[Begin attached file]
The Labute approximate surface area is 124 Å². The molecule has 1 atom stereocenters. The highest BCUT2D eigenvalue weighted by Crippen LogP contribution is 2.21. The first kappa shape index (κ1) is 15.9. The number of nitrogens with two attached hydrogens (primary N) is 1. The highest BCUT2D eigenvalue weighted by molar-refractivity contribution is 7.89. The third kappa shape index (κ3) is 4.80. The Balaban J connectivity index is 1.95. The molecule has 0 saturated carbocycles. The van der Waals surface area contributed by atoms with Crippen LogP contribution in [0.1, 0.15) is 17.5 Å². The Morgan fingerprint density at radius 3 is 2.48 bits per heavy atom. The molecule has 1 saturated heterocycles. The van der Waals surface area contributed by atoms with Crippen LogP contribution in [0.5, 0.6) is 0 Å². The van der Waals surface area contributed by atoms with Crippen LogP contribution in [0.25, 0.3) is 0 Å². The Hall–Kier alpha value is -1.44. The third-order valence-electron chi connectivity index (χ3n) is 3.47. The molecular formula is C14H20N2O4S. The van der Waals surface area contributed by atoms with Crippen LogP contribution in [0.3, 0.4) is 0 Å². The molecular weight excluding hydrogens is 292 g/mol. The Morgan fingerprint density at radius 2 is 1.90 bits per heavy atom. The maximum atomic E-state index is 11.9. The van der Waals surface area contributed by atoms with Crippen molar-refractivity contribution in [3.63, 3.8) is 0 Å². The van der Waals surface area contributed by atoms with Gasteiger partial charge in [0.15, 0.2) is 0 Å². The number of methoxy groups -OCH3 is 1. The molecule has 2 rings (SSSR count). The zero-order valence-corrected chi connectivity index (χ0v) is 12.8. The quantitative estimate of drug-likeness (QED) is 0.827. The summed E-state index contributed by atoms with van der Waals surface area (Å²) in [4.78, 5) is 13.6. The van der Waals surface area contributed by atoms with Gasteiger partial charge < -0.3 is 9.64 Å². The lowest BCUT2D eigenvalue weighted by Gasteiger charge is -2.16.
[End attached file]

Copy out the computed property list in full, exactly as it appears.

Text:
The Labute approximate surface area is 124 Å². The molecule has 1 atom stereocenters. The highest BCUT2D eigenvalue weighted by Crippen LogP contribution is 2.21. The first kappa shape index (κ1) is 15.9. The number of nitrogens with two attached hydrogens (primary N) is 1. The highest BCUT2D eigenvalue weighted by molar-refractivity contribution is 7.89. The third kappa shape index (κ3) is 4.80. The Balaban J connectivity index is 1.95. The molecule has 0 saturated carbocycles. The van der Waals surface area contributed by atoms with Crippen LogP contribution in [0.1, 0.15) is 17.5 Å². The Morgan fingerprint density at radius 3 is 2.48 bits per heavy atom. The molecule has 1 saturated heterocycles. The van der Waals surface area contributed by atoms with Crippen LogP contribution in [0.5, 0.6) is 0 Å². The van der Waals surface area contributed by atoms with Crippen LogP contribution in [0.25, 0.3) is 0 Å². The Hall–Kier alpha value is -1.44. The third-order valence-electron chi connectivity index (χ3n) is 3.47. The molecular formula is C14H20N2O4S. The van der Waals surface area contributed by atoms with Crippen LogP contribution in [0.3, 0.4) is 0 Å². The molecular weight excluding hydrogens is 292 g/mol. The Morgan fingerprint density at radius 2 is 1.90 bits per heavy atom. The maximum atomic E-state index is 11.9. The van der Waals surface area contributed by atoms with Crippen molar-refractivity contribution in [3.63, 3.8) is 0 Å². The van der Waals surface area contributed by atoms with Gasteiger partial charge in [0.15, 0.2) is 0 Å². The number of methoxy groups -OCH3 is 1. The molecule has 2 rings (SSSR count). The zero-order valence-corrected chi connectivity index (χ0v) is 12.8. The quantitative estimate of drug-likeness (QED) is 0.827. The summed E-state index contributed by atoms with van der Waals surface area (Å²) in [4.78, 5) is 13.6. The van der Waals surface area contributed by atoms with Gasteiger partial charge < -0.3 is 9.64 Å². The lowest BCUT2D eigenvalue weighted by Gasteiger charge is -2.16.